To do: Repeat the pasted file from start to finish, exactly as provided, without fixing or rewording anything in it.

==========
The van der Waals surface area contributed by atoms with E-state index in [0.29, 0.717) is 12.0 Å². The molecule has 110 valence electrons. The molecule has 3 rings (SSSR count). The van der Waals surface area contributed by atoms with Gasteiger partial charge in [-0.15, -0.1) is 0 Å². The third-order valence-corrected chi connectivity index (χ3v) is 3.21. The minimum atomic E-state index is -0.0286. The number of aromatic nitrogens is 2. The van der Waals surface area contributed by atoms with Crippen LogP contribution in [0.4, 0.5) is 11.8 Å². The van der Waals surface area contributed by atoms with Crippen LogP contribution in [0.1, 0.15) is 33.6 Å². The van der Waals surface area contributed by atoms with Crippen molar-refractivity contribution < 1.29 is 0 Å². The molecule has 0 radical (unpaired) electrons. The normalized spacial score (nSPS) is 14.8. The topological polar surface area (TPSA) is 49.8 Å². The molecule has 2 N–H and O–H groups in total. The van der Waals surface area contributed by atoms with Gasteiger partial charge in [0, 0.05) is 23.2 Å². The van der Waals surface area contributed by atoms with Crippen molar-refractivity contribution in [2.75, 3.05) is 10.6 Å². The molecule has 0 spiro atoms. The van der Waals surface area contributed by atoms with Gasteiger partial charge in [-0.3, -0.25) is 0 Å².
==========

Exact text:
The van der Waals surface area contributed by atoms with E-state index in [0.29, 0.717) is 12.0 Å². The molecule has 110 valence electrons. The molecule has 3 rings (SSSR count). The van der Waals surface area contributed by atoms with Gasteiger partial charge in [-0.15, -0.1) is 0 Å². The third-order valence-corrected chi connectivity index (χ3v) is 3.21. The minimum atomic E-state index is -0.0286. The number of aromatic nitrogens is 2. The van der Waals surface area contributed by atoms with Crippen LogP contribution in [0.4, 0.5) is 11.8 Å². The van der Waals surface area contributed by atoms with Crippen LogP contribution in [0.1, 0.15) is 33.6 Å². The van der Waals surface area contributed by atoms with Crippen molar-refractivity contribution < 1.29 is 0 Å². The molecule has 0 radical (unpaired) electrons. The normalized spacial score (nSPS) is 14.8. The topological polar surface area (TPSA) is 49.8 Å². The molecule has 2 N–H and O–H groups in total. The van der Waals surface area contributed by atoms with Gasteiger partial charge in [0, 0.05) is 23.2 Å². The van der Waals surface area contributed by atoms with Crippen molar-refractivity contribution in [2.75, 3.05) is 10.6 Å². The molecule has 0 spiro atoms. The van der Waals surface area contributed by atoms with Gasteiger partial charge in [-0.3, -0.25) is 0 Å².